A library on University of Cape Town’s upper campus was shut down and several lectures disrupted on Monday morning.
The disruptions were carried out by a group of students who informed other students of a mass meeting on Tuesday at 1pm at Jameson Hall.
Tomorrow let’s meet pic.twitter.com/OYMoURTtlo
— Raf Neck(@Kaffir1) (@raf_neck) October 23, 2017
A student asked not to be named said his 10am lecture came to an abrupt end when protesting students took to the podium to invite them to the meeting taking place on Tuesday. “They were carrying Red Bull cans so I thought they were promoters, but then one of the leaders went to the podium and mentioned something about Fees Must Fall starting again,” he said.
He said students were then asked to evacuate.
Current and incoming Student Representative Council (SRC) member Sihle Lonzi from the EFF Student Command said the disruptions were planned by students and not SRC.
He said the SRC had a meeting with management last Friday and asked the university to take a position on Fees Must Fall and ask for the immediate release of the Fees Commission report. “They promised to send an email out by Saturday which never happened so students are generally frustrated,” he said.
[UPDATE]: Vice-Chancellor, Max Price, also “expressed grave concern” that the Fees Commission was not released yet. He said UCT is delaying decisions on fee increments for 2018 “pending the release of the report”. “We will not be able to delay decisions on fees for much longer. We therefore appeal to the President to release the report for public scrutiny and debate,” Price said in a statement on Monday.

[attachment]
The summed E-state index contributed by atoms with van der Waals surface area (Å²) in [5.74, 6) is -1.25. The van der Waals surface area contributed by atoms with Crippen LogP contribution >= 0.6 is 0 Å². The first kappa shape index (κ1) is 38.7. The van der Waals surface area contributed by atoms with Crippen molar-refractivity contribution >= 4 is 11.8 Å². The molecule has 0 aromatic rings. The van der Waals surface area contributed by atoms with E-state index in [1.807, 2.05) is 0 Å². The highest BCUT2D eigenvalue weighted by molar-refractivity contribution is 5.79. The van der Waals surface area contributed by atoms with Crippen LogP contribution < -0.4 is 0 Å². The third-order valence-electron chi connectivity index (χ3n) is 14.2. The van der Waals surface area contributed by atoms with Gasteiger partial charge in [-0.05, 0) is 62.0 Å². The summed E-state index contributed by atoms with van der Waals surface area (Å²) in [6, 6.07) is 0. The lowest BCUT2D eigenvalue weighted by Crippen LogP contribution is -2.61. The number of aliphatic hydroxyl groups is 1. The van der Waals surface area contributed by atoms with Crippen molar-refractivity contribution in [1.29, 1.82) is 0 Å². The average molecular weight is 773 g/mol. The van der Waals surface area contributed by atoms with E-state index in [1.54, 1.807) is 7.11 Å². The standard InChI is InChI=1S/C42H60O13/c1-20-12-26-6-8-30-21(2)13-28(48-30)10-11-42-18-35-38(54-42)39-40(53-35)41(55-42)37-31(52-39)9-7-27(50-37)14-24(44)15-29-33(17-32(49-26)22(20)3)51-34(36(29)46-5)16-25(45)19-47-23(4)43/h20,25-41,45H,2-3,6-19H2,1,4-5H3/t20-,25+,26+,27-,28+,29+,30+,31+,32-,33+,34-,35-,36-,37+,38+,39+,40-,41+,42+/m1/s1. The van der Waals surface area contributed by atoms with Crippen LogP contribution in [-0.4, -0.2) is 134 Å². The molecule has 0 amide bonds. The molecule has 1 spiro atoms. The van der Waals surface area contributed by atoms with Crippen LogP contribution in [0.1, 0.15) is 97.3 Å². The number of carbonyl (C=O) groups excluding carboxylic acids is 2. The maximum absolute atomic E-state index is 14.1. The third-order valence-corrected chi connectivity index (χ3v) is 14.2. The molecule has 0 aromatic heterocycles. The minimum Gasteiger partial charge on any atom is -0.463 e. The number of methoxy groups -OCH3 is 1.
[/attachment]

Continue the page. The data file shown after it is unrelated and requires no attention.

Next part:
Lonzi said the mass meeting is being hosted by the current SRC who will address issues facing students and they would determine the way forward for the rest of the week and the year.
He could not confirm if UCT would shut down but said it would be determined by students. “I can tell you students are agitated and frustrated, especially the black students,” he said.
A university spokesperson confirmed that the disruptions had happened, and said Campus Protection Services was addressing the situation.
Neo Mkwane, incoming SRC member for the Democratic Alliance Student Organisation (DASO) said DASO believed in the “legitimate struggle that students face” but did not “believe in a shutdown”. He said they want to address student issues by discussing them with management on a policy level.
Other universities in the country have had fresh waves of student protests. Thirty-eight students from the University of Free State were arrested on Friday and students at the Cape Peninsula University of Technology have been clashing with private security.
Editors’ note: This story has been updated with comment by Max Price